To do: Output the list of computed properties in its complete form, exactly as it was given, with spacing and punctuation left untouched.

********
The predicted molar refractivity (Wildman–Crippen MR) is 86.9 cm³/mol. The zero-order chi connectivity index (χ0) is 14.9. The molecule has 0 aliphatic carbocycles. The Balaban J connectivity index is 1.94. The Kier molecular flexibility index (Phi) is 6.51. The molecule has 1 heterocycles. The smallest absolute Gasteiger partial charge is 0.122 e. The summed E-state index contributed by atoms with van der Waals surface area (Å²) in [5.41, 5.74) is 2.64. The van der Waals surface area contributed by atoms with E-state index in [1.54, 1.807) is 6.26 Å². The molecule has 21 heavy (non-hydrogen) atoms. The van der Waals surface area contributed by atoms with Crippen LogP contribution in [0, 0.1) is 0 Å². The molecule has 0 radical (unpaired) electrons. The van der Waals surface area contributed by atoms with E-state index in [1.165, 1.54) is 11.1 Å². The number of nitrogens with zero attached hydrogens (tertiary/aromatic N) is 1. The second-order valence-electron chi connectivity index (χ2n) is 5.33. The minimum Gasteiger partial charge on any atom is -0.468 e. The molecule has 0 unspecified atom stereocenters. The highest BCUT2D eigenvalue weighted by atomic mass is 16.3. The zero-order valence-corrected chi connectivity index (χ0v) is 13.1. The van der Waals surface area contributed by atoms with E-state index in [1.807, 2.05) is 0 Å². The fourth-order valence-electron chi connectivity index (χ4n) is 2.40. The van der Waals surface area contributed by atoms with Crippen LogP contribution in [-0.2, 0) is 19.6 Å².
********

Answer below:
The predicted molar refractivity (Wildman–Crippen MR) is 86.9 cm³/mol. The zero-order chi connectivity index (χ0) is 14.9. The molecule has 0 aliphatic carbocycles. The Balaban J connectivity index is 1.94. The Kier molecular flexibility index (Phi) is 6.51. The molecule has 1 heterocycles. The smallest absolute Gasteiger partial charge is 0.122 e. The summed E-state index contributed by atoms with van der Waals surface area (Å²) in [5.41, 5.74) is 2.64. The van der Waals surface area contributed by atoms with E-state index in [1.54, 1.807) is 6.26 Å². The molecule has 21 heavy (non-hydrogen) atoms. The van der Waals surface area contributed by atoms with Crippen LogP contribution in [0, 0.1) is 0 Å². The molecule has 0 radical (unpaired) electrons. The van der Waals surface area contributed by atoms with E-state index in [1.165, 1.54) is 11.1 Å². The number of nitrogens with zero attached hydrogens (tertiary/aromatic N) is 1. The second-order valence-electron chi connectivity index (χ2n) is 5.33. The minimum Gasteiger partial charge on any atom is -0.468 e. The molecule has 0 unspecified atom stereocenters. The highest BCUT2D eigenvalue weighted by atomic mass is 16.3. The zero-order valence-corrected chi connectivity index (χ0v) is 13.1. The van der Waals surface area contributed by atoms with E-state index in [1.807, 2.05) is 0 Å². The fourth-order valence-electron chi connectivity index (χ4n) is 2.40. The van der Waals surface area contributed by atoms with Crippen LogP contribution in [-0.2, 0) is 19.6 Å².